Clarens is the work, not of God, but of the athe- the weeds are also natural. Rousseau's "natural"
ist Wolmar. The key to it and to all Rousseau's is then a choice. It is the very work of culture
planning for the "true society" is the parable of (and of cultivation), their proper work. In the
Julie's garden. As he writes in Emile, "Celui qui, state of nature, it is no more valid, or possible,
dans l'ordre civil, veut conserver la primaute des to distinguish "weeds" from other plants than

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Lester G. Crocker 255

right from wrong. Everything simply is, until de faire, ne devint en fort peu de temps le der-
man introduces considerations of value, includ- nier des scelerats."35
ing those values he decides to include in the All that we have noted thus far makes it clear
word "natural."They correspond to his ordering why Rousseau turns to the state, as he conceives
propensity. It is when he reached the agricultural it, as the apotheosis of order. The state solves
stage of cultivation that he entered the order of the antinomy of order and liberty by effectuating
culture, which is (or is intended to be) the realm absolute subjection to the general will, which is
of the cultivation of order. Then there are assumed definitionally to express and embody
weeds. They must be eradicated in the moral moral law in its objective political form (the
sphere of human existence as in the horticul- welfare of the social body), and by eliminating
tural. In short, culture and cultivation, properly arbitrary subjection to all volontes particulieres
conceived, create the "nature" that corresponds (Vaughan, i, 239, 242, et passim). By fusing
to our sense of order.31 individual identity and collective personality, by
Rousseau's ideas on natural law agree with redirecting and sublimating nature, the state
the preceding analysis of his conception of "na- remedies the disease of natural man's persistence
ture" and "natural." In his reply to Diderot's in society, a coexistence that is the source of
"Droit naturel" in the important second chapter disorder. In the new order, natural law can again
of the first version of the Contrat social, he de- play a role. "Rendez-les seulement honnetes et
nies natural law as a functional element in exist- vertueux, et je vous reponds qu'ils sauront assez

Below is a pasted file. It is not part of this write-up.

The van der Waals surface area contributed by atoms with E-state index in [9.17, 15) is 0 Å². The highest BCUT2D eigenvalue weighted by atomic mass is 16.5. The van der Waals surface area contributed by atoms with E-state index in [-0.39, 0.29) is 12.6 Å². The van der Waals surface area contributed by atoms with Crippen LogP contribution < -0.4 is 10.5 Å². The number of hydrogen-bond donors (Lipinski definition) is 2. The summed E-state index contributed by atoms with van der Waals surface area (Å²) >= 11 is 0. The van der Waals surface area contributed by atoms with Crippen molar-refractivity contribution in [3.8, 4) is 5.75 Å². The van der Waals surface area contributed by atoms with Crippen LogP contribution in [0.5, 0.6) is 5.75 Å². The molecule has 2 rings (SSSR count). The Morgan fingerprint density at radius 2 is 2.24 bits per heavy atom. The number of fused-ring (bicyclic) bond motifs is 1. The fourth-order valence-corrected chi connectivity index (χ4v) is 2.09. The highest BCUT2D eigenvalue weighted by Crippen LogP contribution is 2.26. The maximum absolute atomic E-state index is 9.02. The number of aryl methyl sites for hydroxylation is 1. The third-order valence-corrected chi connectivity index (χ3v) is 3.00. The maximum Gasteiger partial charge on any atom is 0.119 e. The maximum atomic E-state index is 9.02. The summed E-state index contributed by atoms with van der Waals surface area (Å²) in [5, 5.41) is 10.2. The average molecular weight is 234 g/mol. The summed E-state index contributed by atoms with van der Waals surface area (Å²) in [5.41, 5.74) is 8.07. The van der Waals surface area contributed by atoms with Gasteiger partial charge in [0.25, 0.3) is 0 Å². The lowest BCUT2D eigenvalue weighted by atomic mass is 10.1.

ing societies.32 In none of his political schemes de droit."36 But a deeper and more important
does he count on natural law. In the state of point is involved here. "Natural man" pre-
nature, nature's only law is to do what one sumably knows what is good by instinct ("le
wants as far as one can, although the universal premier mouvement de la nature est toujours
law is mitigated in human beings by feelings of droit"). This endowment has been vitiated by
compassion. The social problem has one of its reflection ("l'homme qui pense est un animal
roots right here: because men still want to fol- deprave"), by society. In Rousseau's plan, this
low nature's law, that is, natural instincts-infi- immediacy will be recovered in the new form of
nitely more, indeed, than they did in the state of reflexive response, even as the organs of the nat-
nature-nature and the given natural law of sat- ural body respond to the needs and directives of
isfying impulses have become forces of disorder. the whole ("le materialisme du sage").37
Even though social existence brings about the The new order, then, is a "natural order" in
emergence of moral natural law, the original law that it retrieves or re-creates in new form the
remains powerful. Rousseau tells us often that basic lineaments, which may be viewed nega-
personal interest stands in opposition to duty.33 tively as an end to misdirected self-love and the
This idea grew stronger in his mind as the years cannibalism of amour-propre, of alienation from
went on. In his autobiographical self-justifica- one's self and one's world; or positively as the
tions he returns to it several times. "L'interet restoration, through harmony between each man
particulier est presque toujours en opposition and his new, collective self, of nature's lost unity
avec l'interet public." Natural goodness is suffi- and the achievement of a plenitude of self-fulfill-
cient only for the solitary, living outside of soci- ment. No longer is Glaucus disfigured. The orig-
ety; in society, he repeats, natural impulses are inal lineaments are recovered, not in substance
harmful. "La vertu parmi nous oblige souvent a or kind, but in form: "un etre agissant toujours
combattre et a vaincre la nature." Virtue is par des principes certains et invariables" (Sur